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Air Force embraces US presence

In a few months, a dozen American F-16's will be coasting through Slovakia's airspace, and Slovak officials are hoping the sun glinting off their wings will send a powerful signal to NATO to support Slovakia's entry into the international defence organization.
The jets and up to 200 US soldiers are coming from Aviano Air Force Base in Italy, one of the largest NATO air force bases in southern Europe. While they plan primarily to work on their own training here, part of the agreement is that they will also cooperate with and perhaps help train Slovak pilots.
Top Slovak brass are hoping the additional training will help westernise their forces, which currently fly Russian-made planes like Mig 29's. The US Air Force will also pay a fee to use the Malacky Air Force base, a boon to the cash-strapped Defence Ministry.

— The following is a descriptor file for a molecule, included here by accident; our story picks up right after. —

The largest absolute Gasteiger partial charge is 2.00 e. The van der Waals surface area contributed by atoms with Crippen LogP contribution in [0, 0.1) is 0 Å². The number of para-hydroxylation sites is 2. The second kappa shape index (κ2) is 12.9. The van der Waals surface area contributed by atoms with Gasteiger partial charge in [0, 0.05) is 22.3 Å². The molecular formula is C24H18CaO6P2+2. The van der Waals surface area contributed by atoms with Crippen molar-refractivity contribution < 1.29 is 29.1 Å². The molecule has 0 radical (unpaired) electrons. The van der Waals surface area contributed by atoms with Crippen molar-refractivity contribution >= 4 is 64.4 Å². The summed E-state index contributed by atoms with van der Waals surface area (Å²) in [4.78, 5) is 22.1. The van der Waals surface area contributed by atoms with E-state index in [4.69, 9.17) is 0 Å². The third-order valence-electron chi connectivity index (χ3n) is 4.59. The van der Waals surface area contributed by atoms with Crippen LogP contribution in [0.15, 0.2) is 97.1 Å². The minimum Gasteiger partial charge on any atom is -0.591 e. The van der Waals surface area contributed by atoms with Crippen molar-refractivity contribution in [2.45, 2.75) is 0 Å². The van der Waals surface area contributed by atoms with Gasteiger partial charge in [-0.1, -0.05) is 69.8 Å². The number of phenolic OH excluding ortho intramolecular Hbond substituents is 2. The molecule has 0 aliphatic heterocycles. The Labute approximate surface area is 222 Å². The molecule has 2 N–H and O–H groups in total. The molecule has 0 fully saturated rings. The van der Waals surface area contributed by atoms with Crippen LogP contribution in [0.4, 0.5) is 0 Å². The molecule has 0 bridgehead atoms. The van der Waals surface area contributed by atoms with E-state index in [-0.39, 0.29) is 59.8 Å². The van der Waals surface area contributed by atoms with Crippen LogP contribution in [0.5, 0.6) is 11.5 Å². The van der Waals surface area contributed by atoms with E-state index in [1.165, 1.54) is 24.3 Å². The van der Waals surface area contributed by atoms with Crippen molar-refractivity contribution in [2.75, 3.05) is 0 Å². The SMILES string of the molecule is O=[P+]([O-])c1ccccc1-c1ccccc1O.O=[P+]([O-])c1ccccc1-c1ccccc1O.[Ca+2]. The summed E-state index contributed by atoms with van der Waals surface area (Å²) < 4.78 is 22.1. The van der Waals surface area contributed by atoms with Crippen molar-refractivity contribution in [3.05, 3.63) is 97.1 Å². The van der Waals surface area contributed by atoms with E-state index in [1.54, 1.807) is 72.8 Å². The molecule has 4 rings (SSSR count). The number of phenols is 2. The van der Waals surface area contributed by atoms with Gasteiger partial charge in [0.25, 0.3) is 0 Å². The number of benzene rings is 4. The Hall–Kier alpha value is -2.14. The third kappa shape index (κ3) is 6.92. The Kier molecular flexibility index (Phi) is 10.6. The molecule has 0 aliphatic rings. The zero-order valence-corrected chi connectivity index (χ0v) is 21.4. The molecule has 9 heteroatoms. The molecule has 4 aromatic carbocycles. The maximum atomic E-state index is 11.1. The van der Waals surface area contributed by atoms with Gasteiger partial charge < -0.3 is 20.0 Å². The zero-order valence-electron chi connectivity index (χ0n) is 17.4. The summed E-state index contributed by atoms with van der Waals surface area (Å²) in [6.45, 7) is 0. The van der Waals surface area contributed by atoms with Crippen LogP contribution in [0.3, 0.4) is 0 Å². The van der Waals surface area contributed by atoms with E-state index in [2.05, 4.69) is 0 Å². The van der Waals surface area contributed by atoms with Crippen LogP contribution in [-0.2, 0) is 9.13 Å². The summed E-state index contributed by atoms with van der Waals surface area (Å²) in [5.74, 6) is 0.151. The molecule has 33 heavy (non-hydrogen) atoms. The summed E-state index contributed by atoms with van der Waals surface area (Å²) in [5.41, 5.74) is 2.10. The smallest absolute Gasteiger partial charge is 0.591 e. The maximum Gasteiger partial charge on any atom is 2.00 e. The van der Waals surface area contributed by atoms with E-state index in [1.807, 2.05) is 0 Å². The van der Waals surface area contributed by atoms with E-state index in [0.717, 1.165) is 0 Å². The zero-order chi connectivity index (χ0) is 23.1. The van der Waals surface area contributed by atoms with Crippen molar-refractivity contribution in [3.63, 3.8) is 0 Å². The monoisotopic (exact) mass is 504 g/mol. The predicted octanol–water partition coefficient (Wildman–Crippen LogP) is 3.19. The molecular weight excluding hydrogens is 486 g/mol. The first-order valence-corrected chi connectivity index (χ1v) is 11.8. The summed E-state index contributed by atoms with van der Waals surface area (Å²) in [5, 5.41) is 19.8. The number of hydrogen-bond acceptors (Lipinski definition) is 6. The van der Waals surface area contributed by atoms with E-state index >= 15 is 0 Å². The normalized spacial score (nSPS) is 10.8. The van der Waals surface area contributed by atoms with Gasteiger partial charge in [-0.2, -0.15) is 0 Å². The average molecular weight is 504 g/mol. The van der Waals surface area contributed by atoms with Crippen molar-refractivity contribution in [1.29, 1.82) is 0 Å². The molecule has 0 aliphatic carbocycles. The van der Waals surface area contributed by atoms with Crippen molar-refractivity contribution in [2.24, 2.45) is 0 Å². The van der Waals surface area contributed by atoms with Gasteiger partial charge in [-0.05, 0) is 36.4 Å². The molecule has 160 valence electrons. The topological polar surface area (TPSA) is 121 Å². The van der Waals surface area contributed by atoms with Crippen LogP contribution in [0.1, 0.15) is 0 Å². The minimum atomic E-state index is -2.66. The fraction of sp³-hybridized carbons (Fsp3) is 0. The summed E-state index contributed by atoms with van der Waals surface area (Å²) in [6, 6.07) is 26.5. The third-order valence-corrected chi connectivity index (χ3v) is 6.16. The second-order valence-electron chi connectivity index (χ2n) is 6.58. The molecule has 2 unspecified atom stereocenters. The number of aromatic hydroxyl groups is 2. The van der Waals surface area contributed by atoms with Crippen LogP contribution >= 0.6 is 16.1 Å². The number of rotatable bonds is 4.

US Air Force personnel will soon be billeted in Slovakia at Malacky Air Force Base near Bratislava. Here to provide technical support and to train with Slovak pilots, the Americans may also inject much needed capital into the base and its environs.
photo: TASR

In a few months, a dozen American F-16's will be coasting through Slovakia's airspace, and Slovak officials are hoping the sun glinting off their wings will send a powerful signal to NATO to support Slovakia's entry into the international defence organization.

The jets and up to 200 US soldiers are coming from Aviano Air Force Base in Italy, one of the largest NATO air force bases in southern Europe. While they plan primarily to work on their own training here, part of the agreement is that they will also cooperate with and perhaps help train Slovak pilots.